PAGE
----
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8 endangered pandas have just been transported from the panda research center in Wolong, Sichuan Province, to the Beijing zoo, as part of the Olympic countdown activities. I guess this is just as well, being that the center was heavily affected by the May 12 earthquake. It’s a wonder all 8 pandas made it alive, but if you get the chance you should definitely go see them! I saw them in Sichuan and they are just adorable. I don’t think they shipped in any of the red pandas (they look like raccoons) but those are super cute as well – maybe they already have some existing ones in the Beijing zoo. [more ]

Ticket Scalping

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A friend recently told me that she had decided to be part of the Olympic cheer after all (she had been resisting for quite some time until she found out that she was going to be in Beijing during the Games), and had started looking for tickets to the games. Needless to say the opening ceremony tickets are completely sold out, and the only way to get them is from scalpers/re-sellers. She said that the cheapest tickets she could find online were 2000 euros. Presumably you will be able to find cheaper tickets with the local Chinese scalpers, but that would also depend on whether you’re a foreigner. Speaking Mandarin might help, but the general rule here is that foreigners are automatically wealthy and should expect to pay more for things. [more ]

The Crowds

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Despite the Beijing authorities’ concerted efforts to keep the population at an acceptable level, throngs of tourists have descended upon the city to share in on the Olympic excitement. The newly-constructed highway that overlooks the Bird’s Nest Stadium has not even been opened to traffic, yet everyday taxis and tour buses stop for tourists to clamber up onto the highway to take pictures of the stadium, because that is where you get the best view. I have been in many taxi rides where the driver has slowed down as we drove past the stadium, telling me “that’s the famous Bird’s Nest Stadium!” However, I am sad to say that due to the hazy Beijing skies, I have yet to see a crystal clear view of the stadium, even though I have been less than 50 feet from it. [more ]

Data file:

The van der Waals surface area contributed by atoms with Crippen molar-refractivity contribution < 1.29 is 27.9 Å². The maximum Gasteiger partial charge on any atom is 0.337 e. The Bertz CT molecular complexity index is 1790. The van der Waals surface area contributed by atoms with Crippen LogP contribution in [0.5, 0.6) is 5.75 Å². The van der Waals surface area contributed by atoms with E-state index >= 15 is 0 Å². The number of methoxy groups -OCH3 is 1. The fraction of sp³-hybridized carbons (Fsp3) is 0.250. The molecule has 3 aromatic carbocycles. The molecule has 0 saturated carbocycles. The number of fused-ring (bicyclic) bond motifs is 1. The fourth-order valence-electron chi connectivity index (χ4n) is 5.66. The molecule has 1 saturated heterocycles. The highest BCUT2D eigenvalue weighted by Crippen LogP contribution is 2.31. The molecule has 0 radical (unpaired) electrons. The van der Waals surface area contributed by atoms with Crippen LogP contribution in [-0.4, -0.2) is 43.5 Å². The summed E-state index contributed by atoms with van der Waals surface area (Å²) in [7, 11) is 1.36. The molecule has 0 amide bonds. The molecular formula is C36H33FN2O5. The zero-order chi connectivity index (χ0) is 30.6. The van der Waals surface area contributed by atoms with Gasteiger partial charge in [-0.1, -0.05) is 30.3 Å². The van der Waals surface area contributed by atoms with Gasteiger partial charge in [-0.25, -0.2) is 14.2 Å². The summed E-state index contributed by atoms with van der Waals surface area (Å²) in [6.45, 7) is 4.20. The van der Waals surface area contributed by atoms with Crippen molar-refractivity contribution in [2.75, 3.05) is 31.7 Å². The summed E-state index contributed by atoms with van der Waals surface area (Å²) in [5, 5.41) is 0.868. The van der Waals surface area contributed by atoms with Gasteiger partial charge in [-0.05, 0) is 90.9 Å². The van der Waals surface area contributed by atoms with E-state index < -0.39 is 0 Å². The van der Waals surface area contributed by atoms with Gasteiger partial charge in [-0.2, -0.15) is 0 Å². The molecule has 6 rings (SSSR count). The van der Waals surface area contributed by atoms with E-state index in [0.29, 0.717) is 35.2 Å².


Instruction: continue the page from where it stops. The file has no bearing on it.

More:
Airport Madness

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I almost missed my flight out of Beijing because in the 2 short months since I had last been to the airport, they had built a new terminal about 20 miles from the old ones, and my airline, along with most international airlines, were now based in the new Terminal 3. Not knowing this, I had the taxi drop me off at the old terminal and proceeded to get desperately flustered, before hopping into another taxi and spending a lot of extra money to make my flight. Found out from the driver that they were expecting to double the passenger flow during the Games, but he didn’t think the new terminal was a good solution. You use the same highway to get from the city to the airport, but the road forks leading to the two sections, so eventually all the traffic gets congested on the highway again. He also said that he wasn’t sure what would happen to all the extra space after the Olympics, but maybe since China is booming, they’ll get more and more visitors anyway. [more ]

Construction Galore